The following bulletin from the Los Angeles Joint Regional Intelligence Center was originally released by Anonymous on December 16, 2011.
Los Angeles Joint Regional Intelligence Center Awareness, Detection, and Mitigation of Cyber Threats and Attacks
- 10 pages
- For Official Use Only
- July 5, 2011
(U//FOUO) US citizens and assets – including the White House, the Central Intelligence Agency, InfraGard, the state of Arizona, and major defense contracting companies – experienced high-profile cyber threats and attacks in the first half of 2011. Most of the tactics and techniques used were not new, however the increase in attacks during the past few months exemplifies the growth of cyber incursions and reinforces the need to be aware of risks and mitigation techniques associated with cyber threats. Appendices A, B and C contain detailed lists of threats, potential indicators of attacks, and possible remedies; some areas may contain overlap.
(U) Different Actors, Different Motives, Different Threats
(U) Recent reporting has largely centered on attacks by “hacktivist” groups – loose collectives that conduct cyberactions to raise awareness regarding particular grievances or causes.ii These attacks generally garner significant media attention. While they are annoying, embarrassing, and disruptive to victims, they seldom result in meaningful losses or damage, beyond costs associated with website repair. More worrisome are sophisticated probes and attacks that exfiltrate sensitive data for malicious use, or plant software designed to disable systems. Attacks such as these may be conducted by state-sponsored actors or organized criminal enterprises, and may inflict greater damage and losses.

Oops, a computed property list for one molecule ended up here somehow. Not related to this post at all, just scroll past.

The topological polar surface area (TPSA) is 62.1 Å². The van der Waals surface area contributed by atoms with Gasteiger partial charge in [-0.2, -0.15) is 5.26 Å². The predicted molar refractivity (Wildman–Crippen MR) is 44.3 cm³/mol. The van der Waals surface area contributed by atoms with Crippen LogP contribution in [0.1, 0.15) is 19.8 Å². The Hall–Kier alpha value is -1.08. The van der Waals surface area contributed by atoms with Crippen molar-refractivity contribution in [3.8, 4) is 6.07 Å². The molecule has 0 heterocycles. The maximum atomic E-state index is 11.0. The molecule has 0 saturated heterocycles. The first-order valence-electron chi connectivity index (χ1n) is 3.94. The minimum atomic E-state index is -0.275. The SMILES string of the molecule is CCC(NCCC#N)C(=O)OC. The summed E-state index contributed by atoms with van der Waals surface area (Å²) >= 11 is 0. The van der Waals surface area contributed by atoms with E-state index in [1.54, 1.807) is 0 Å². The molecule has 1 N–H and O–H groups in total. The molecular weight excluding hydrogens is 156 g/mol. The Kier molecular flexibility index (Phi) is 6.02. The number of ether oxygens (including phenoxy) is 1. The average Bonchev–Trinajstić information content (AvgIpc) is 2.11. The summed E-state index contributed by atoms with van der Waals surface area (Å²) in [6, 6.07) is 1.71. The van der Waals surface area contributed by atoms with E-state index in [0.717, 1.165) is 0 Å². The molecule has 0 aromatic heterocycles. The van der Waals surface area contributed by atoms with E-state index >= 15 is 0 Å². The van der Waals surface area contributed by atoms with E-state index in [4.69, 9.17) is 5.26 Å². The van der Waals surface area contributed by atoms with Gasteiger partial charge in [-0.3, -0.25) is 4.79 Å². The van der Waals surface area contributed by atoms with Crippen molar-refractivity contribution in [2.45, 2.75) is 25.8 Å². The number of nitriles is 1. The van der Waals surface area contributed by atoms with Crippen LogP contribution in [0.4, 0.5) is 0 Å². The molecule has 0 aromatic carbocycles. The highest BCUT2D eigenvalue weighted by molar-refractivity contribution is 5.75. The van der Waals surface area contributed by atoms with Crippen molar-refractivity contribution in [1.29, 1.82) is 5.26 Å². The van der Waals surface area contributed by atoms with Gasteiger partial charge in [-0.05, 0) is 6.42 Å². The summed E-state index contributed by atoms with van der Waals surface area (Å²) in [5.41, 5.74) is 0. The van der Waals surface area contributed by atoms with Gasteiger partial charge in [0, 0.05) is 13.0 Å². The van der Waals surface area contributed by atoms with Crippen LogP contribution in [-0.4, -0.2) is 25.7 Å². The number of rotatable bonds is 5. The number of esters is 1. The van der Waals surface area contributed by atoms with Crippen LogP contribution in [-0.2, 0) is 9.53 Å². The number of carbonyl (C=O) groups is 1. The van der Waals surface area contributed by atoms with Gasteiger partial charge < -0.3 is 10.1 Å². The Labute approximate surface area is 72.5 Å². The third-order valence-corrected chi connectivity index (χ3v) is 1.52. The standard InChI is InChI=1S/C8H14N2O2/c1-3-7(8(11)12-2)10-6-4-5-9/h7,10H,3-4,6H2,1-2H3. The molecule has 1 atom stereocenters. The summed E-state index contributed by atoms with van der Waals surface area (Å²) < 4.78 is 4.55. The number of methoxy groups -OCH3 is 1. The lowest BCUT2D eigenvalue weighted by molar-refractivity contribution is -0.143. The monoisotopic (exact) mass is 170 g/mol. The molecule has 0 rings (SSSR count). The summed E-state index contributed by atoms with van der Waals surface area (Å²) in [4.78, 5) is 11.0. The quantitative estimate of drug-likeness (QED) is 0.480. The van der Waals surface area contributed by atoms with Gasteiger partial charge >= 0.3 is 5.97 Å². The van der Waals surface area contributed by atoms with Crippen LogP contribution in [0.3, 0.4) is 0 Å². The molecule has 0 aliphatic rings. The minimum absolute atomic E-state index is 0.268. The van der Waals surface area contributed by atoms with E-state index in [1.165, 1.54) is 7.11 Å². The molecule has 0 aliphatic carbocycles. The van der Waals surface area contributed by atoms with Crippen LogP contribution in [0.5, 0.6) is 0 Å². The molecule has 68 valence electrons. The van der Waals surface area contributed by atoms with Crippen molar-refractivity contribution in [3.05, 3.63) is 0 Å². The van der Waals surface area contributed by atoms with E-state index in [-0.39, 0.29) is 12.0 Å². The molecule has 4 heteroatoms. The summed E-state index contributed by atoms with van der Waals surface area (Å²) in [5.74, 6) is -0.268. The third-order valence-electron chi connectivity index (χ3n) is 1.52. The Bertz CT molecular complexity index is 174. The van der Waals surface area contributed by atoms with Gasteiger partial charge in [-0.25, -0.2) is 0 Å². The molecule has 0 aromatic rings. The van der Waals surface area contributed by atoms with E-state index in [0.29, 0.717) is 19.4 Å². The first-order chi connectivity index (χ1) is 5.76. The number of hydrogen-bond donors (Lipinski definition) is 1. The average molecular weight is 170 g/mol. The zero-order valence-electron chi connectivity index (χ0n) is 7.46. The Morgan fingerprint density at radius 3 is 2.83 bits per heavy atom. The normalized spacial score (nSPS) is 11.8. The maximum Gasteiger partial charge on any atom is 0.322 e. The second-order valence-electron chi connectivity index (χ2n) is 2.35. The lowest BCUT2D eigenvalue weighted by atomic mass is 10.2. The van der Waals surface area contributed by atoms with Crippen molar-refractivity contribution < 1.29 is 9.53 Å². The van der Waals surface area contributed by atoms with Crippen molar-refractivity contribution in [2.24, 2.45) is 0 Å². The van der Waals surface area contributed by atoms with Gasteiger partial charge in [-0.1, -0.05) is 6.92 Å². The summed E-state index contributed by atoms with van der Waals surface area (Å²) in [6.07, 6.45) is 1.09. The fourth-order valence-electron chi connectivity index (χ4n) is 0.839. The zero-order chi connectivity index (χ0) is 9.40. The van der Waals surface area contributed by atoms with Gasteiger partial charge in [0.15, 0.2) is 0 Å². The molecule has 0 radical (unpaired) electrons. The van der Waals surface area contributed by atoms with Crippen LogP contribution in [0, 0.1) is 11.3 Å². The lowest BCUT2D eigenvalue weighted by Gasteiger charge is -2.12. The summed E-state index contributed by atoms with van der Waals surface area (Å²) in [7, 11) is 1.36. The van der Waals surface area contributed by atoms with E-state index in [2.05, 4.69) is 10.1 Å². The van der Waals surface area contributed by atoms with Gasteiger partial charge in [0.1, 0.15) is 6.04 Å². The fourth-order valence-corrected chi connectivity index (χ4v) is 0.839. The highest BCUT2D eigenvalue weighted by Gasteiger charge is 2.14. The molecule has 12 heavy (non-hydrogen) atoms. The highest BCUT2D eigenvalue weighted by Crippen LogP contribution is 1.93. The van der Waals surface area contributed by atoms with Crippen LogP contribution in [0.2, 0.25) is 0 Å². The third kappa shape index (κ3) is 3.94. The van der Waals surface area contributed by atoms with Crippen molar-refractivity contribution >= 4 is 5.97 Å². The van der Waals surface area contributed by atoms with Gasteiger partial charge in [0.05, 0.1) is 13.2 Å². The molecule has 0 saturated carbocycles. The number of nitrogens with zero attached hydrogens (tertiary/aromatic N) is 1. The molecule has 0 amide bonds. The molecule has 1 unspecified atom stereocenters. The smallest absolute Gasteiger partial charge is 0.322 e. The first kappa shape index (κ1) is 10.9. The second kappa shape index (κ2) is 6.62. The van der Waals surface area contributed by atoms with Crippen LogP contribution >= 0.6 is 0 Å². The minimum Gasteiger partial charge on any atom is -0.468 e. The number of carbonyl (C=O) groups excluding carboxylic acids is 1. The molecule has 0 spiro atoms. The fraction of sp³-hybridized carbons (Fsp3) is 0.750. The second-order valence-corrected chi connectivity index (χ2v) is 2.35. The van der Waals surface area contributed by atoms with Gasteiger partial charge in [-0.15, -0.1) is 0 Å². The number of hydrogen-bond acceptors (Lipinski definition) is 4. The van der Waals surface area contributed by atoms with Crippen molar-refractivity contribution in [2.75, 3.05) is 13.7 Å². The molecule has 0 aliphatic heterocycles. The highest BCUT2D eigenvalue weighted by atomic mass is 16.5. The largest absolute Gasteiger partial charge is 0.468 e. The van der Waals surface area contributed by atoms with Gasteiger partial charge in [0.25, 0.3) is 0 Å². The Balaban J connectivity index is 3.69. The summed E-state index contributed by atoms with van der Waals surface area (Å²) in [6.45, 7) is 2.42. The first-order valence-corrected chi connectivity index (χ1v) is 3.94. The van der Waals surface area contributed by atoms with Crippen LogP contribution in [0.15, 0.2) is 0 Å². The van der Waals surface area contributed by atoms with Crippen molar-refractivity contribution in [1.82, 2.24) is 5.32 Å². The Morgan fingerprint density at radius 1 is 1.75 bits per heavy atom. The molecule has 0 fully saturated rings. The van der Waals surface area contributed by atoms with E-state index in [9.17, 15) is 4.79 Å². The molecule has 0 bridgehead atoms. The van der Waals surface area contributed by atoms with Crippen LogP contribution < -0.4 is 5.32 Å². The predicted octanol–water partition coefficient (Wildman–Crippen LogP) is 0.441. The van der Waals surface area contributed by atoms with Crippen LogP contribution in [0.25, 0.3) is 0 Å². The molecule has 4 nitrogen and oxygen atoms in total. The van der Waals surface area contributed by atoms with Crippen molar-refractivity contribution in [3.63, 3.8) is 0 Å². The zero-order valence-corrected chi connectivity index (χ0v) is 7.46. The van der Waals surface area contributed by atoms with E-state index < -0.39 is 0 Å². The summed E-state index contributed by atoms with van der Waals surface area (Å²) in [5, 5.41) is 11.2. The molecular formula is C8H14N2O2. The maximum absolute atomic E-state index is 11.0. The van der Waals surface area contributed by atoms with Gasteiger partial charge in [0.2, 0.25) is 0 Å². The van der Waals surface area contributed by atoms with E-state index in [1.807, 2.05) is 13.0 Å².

(U//FOUO) On 23 June, hacker group LulzSec released information taken from the Arizona Department of Public Safety – including personal information of law enforcement officers – to protest a controversial immigration law.
(U) A multi-phase attack between March and June 2011 against RSA, a secure token provider, and three major defense contractors, saw hackers use stolen and cloned token keys to breach and remove data from networks at the defense firms.
(U) The mid-2009 targeted Stuxnet virus temporarily disabled a uranium enrichment plant in Iran.
(U) Different Targets, Different Methods
(U//FOUO) A successful cyber attack can be detrimental to targeted systems, computers or individuals. Hackers may install programs that steal personal information, flood a browser with pop-up advertising, slow Internet connections, fill e-mail with advertisements and/or crash the system. They may take control of a computer, commit fraud or identity theft, or cause an individual to lose all data stored on that system. This can impact both personal and work systems, and can affect all aspects of an individual’s life.
(U//FOUO) Cyber threats can involve any aspect of communications and data infrastructure, but can be broadly categorized as threats to users, systems, and access devices, including mobile devices.
Related Material From the Archive:
- (U//FOUO/LES) Los Angeles Fusion Center: Methods to Defeat Law Enforcement Crowd Control
- (U//FOUO) LulzSec Release: DHS Evaluating Threats 2008-2013
- (U//FOUO) DHS Utility-Sector Employee Insider Threats Warning
- (U//FOUO) Indiana Fusion Center: Suspicious Activity Involving Emergency Services and Hospitals
- (U//FOUO) FBI Anonymous’ Participation in “Day of Rage” Protest May Coincide with Cyber Attack
- (U//FOUO) Colorado Information Analysis Center Smartphone Security Bulletin
- (U//FOUO) Arizona Fusion Center: Occupy Phoenix “When Should You Shoot A Cop?” Flyer
- (U//FOUO) San Diego Fusion Center: Hotels are Potential Bomb Labs